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Tobacco consumption continues to be one of the leading causes of death in the world. As research and findings continue to show the negati...
Tuesday, September 6, 2011
Tobacco consumption continues to be one of the leading causes of death in the world. As research and findings continue to show the negative effects of tobacco consumption on health, the number of affected people increases, especially in India
The psychological effects of smoking are indeed “devastating”. Once the puffing habit has been established, the smoker needs to continue the habit in order to feel “normal.” In other words, the dependence produced by nicotine, and the behaviors associated with inhaling it, become necessary to maintain the person’s optimal state of well-being.
This includes both psychological and physiological reinforcements which are constantly needed. The smoker then actually becomes accustomed to having a level of nicotine in the body. In fact, research studies have shown that sub consciously smokers regulate the number of cigarettes they smoke in order to maintain their own personally preferred level of nicotine.It varies from individual to individual.
The usage of tobacco is an activity that is practiced by some 1.1 billion people, and up to 1/3 of the adult population. Smoking is known to have many ill-effects on health and most of us are aware of the dangers of smoking on general health.
WHO data shows that whilst progress has been made, not a single country fully implements all key tobacco control measures. An outlined approach that governments can adopt to prevent tens of millions of premature deaths by the middle of this century had to be worked out.
Smoking in public places has been banned in
since October 2008. The health officials are caught with the staggering tough task of about an estimated 125 million smokers to stub out their cigarettes! The WHO reports it to be the leading preventable cause of death worldwide and estimates that it currently causes 5.4 million deaths per year. Rates of smoking have leveled off or declined in many countries, however they continue to rise in some developing countries like India,inspite of the ban! India
A recent study published in the New England Journal of Medicine said
is in the grip of a smoking epidemic that is likely to cause nearly 1 million deaths a year by 2010. More than half of these deaths would be among the poor and illiterate people, the study said. India
What people tend to ignore is the impact of smoking on oral health. We easily associate smoking with lung cancer but another major bad effect of smoking is oral cancer.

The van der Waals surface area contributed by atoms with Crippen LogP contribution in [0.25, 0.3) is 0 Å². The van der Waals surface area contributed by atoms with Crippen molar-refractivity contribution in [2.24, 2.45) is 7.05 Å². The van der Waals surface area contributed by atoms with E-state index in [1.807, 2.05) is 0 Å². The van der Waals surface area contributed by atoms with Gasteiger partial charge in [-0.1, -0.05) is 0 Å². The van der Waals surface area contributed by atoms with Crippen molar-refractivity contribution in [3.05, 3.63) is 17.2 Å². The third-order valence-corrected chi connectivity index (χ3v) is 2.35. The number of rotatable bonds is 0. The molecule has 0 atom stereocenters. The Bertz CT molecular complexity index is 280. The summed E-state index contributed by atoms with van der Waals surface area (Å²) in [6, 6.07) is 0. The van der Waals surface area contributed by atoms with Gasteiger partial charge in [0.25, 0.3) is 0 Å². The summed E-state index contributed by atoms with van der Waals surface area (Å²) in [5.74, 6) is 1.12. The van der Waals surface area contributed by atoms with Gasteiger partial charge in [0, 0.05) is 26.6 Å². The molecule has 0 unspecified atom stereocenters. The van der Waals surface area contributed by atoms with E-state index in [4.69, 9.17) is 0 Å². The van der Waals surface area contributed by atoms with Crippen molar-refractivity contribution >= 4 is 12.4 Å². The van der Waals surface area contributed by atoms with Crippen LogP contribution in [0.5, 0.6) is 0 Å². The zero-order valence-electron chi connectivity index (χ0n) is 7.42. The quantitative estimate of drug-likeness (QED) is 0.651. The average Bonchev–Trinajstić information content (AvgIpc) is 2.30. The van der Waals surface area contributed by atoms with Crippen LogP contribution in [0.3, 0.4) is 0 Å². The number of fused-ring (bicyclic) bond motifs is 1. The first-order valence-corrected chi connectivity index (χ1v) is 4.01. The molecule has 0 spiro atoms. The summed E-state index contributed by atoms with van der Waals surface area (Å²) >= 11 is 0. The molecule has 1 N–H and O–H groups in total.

is the largest producer and exporter of tobacco in the World. The total tobacco production in India is about 700 million kilos annually. India
Smoking is known to have many ill-effects on health and most of us are aware of the dangers of smoking on general health. What people tend to ignore is the impact of smoking on oral health. We easily associate smoking with lung cancer but another major bad effect of smoking is oral cancer. Nearly 90% of all Oral Cancer patients are smokers!
India's ban on smoking was opposed by the tobacco companies and hotel industry. Smoking is legally prohibited in public places such as offices, hotels, restaurants and most importantly hospitals.I have seen many continue to smoke in all these places!Who is supposed to punish those who defy the ban?
This wicked tobacco industry has not spared our innocent children too. Each day 55,000 children in
start using tobacco of which almost 5 million children under the age of fifteen are addicted to tobacco. The plus point is the ban has been widened to cover college campuses, discotheques and bars. So,has it worked? Seen the ban being kicked more than the butt! India
The public ie;you and me have a prominent role to play in tobacco control.
Eliminating the use of tobacco in various forms (paan, zarda, paan masala) through control programs and public education can go a long way in reducing the incidence of oral cancer.
The effectiveness of this approach has been demonstrated in the west where the incidence of lung cancer has come down drastically in the last decade with heightened public awareness about the effects of smoking.
due to lack of motivation,varied culture, habits and educational levels, an active anti-tobacco policy in addition may be the only way to ensure a ‘no tobacco’ generation. India
Has the ban really worked? I have my serious doubts.
It’s not just the time to look for actions and answers but most importantly emphasize enforcement and implementation.
Kick the Butt and not the Ban!